5/26/2016

Downfall For Males


PARIS — With its guffawing masculine hilarity, the National Assembly, France’s lower house of Parliament, would not be put to shame by the most boisterous American state legislature. 

The marble-and-velvet setting may be more elegant, but the rowdy laughter says the same thing: Men dominate.

Over the last week, that male world has been shaken. 

The Assembly’s vice president, Denis Baupin, was forced to resign after several women came forward publicly with accusations that he had sexually harassed numerous female colleagues for years.

One said Mr. Baupin had pushed her against a wall, grabbed one of her breasts and tried to force a kiss. 

Others said he had sent explicit text messages. Another said he had chased her around a desk. Still another, that he had pinched her buttocks.

The Paris prosecutor has announced a criminal investigation. 

Mr. Baupin, 53, a representative from Paris and a rising star of the Green Party, has complained about a “setup” and has threatened to sue the media outlets that broke the story.

Nonetheless, the charges have set off soul-searching over whether anything has changed in France since the downfall of a former International Monetary Fund boss, Dominique Strauss-Kahn, after a New York hotel housekeeper accused him of assault in 2011.

That, it seems, did nothing to stop Mr. Baupin. But in the country where even the word for “bawdy joke” — gauloiserie — recalls the ancestral homeland, Gaul, there are indications that this time some things may be different.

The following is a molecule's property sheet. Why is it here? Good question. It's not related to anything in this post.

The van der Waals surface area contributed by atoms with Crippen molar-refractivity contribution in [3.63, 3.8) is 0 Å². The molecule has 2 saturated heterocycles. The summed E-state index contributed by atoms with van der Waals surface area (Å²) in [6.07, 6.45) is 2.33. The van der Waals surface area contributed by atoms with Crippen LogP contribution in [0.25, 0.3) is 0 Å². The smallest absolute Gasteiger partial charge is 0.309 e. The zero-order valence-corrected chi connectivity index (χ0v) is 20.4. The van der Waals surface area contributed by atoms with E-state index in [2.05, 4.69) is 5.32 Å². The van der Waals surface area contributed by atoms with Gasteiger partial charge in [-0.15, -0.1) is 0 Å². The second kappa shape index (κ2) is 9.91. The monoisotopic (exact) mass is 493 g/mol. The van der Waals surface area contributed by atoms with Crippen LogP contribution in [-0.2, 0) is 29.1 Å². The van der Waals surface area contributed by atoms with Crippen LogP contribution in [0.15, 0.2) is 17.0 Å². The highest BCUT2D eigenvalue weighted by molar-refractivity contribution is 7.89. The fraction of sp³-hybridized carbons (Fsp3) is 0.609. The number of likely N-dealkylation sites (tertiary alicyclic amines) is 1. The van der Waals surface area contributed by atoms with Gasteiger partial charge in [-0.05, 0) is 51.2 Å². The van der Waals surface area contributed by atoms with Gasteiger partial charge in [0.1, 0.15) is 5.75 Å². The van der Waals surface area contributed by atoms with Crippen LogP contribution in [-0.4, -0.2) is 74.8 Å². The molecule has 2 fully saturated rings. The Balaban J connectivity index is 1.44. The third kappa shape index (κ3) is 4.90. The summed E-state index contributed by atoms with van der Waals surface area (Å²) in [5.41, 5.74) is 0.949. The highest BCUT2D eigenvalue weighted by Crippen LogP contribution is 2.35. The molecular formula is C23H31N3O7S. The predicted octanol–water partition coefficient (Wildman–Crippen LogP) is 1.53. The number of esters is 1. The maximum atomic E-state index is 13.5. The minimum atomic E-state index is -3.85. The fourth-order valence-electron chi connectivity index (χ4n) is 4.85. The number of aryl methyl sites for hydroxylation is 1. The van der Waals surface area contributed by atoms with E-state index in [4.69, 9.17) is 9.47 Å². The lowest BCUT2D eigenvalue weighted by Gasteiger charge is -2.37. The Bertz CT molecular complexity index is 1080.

On the one hand, Mr. Baupin’s behavior was an open secret. Since the allegations have become public, ranking Green Party members have shamefacedly acknowledged knowing of Mr. Baupin’s bad behavior for years. 

Women knew never to get in an elevator alone with him or go to his office unaccompanied. They nicknamed him “the Octopus.”

The men were apparently unfazed, however. “Ah, so he’s started up again?” a male Green Party member said nonchalantly after a shocked woman recounted an assault against her in 2011, according to the news website Mediapart.

Yet at the time of his arrest in New York, Mr. Strauss-Kahn, who was widely seen as a contender for president, had plenty of defenders. “Nobody has been killed,” Jack Lang, a former Socialist culture minister, had said.

Mr. Strauss-Kahn, known as DSK, defended himself in a French court with claims that he was merely a “libertine” pursuing an alternative lifestyle. (He later settled out of court for what was reportedly a substantial sum.)

Even if few male French politicians have stepped up to denounce Mr. Baupin, nobody is defending him, either. 

The prominent right-leaning philosopher Alain Finkielkraut grumbled on the radio that “France is Americanizing itself in a hurry,” but added that he condemned “unseemly actions.”

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